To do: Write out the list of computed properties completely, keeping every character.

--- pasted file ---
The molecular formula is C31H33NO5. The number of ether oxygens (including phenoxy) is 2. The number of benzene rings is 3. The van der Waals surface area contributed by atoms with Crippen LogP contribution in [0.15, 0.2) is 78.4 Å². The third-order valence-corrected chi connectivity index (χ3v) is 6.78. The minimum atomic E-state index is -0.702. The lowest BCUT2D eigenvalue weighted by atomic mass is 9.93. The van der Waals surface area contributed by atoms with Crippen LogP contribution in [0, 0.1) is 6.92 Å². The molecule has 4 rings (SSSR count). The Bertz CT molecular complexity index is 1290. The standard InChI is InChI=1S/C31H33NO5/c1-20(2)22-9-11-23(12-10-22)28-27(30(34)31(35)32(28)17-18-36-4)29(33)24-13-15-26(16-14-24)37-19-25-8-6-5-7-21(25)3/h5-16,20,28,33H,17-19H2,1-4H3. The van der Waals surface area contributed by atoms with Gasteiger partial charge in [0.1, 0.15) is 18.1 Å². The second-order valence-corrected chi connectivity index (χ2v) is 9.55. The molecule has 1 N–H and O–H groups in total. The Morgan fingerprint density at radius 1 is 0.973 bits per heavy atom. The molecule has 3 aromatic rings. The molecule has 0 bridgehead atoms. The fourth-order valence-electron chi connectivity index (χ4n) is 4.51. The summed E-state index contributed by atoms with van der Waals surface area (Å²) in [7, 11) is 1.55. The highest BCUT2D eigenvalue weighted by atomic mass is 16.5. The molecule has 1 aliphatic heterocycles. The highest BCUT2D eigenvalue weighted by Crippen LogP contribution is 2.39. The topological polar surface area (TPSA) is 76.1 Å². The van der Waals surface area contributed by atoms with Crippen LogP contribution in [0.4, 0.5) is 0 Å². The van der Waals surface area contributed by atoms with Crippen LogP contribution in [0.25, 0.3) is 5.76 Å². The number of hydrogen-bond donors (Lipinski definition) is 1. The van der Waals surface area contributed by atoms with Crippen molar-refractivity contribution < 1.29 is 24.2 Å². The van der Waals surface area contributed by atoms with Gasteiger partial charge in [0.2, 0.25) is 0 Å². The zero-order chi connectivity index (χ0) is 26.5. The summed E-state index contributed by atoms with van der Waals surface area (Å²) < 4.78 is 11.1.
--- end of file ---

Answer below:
The molecular formula is C31H33NO5. The number of ether oxygens (including phenoxy) is 2. The number of benzene rings is 3. The van der Waals surface area contributed by atoms with Crippen LogP contribution in [0.15, 0.2) is 78.4 Å². The third-order valence-corrected chi connectivity index (χ3v) is 6.78. The minimum atomic E-state index is -0.702. The lowest BCUT2D eigenvalue weighted by atomic mass is 9.93. The van der Waals surface area contributed by atoms with Crippen LogP contribution in [0, 0.1) is 6.92 Å². The molecule has 4 rings (SSSR count). The Bertz CT molecular complexity index is 1290. The standard InChI is InChI=1S/C31H33NO5/c1-20(2)22-9-11-23(12-10-22)28-27(30(34)31(35)32(28)17-18-36-4)29(33)24-13-15-26(16-14-24)37-19-25-8-6-5-7-21(25)3/h5-16,20,28,33H,17-19H2,1-4H3. The van der Waals surface area contributed by atoms with Gasteiger partial charge in [0.1, 0.15) is 18.1 Å². The second-order valence-corrected chi connectivity index (χ2v) is 9.55. The molecule has 1 N–H and O–H groups in total. The Morgan fingerprint density at radius 1 is 0.973 bits per heavy atom. The molecule has 3 aromatic rings. The molecule has 0 bridgehead atoms. The fourth-order valence-electron chi connectivity index (χ4n) is 4.51. The summed E-state index contributed by atoms with van der Waals surface area (Å²) in [7, 11) is 1.55. The highest BCUT2D eigenvalue weighted by atomic mass is 16.5. The molecule has 1 aliphatic heterocycles. The highest BCUT2D eigenvalue weighted by Crippen LogP contribution is 2.39. The topological polar surface area (TPSA) is 76.1 Å². The van der Waals surface area contributed by atoms with Crippen LogP contribution in [0.4, 0.5) is 0 Å². The van der Waals surface area contributed by atoms with Crippen LogP contribution in [0.25, 0.3) is 5.76 Å². The number of hydrogen-bond donors (Lipinski definition) is 1. The van der Waals surface area contributed by atoms with Crippen molar-refractivity contribution < 1.29 is 24.2 Å². The van der Waals surface area contributed by atoms with Gasteiger partial charge in [0.2, 0.25) is 0 Å². The zero-order chi connectivity index (χ0) is 26.5. The summed E-state index contributed by atoms with van der Waals surface area (Å²) < 4.78 is 11.1.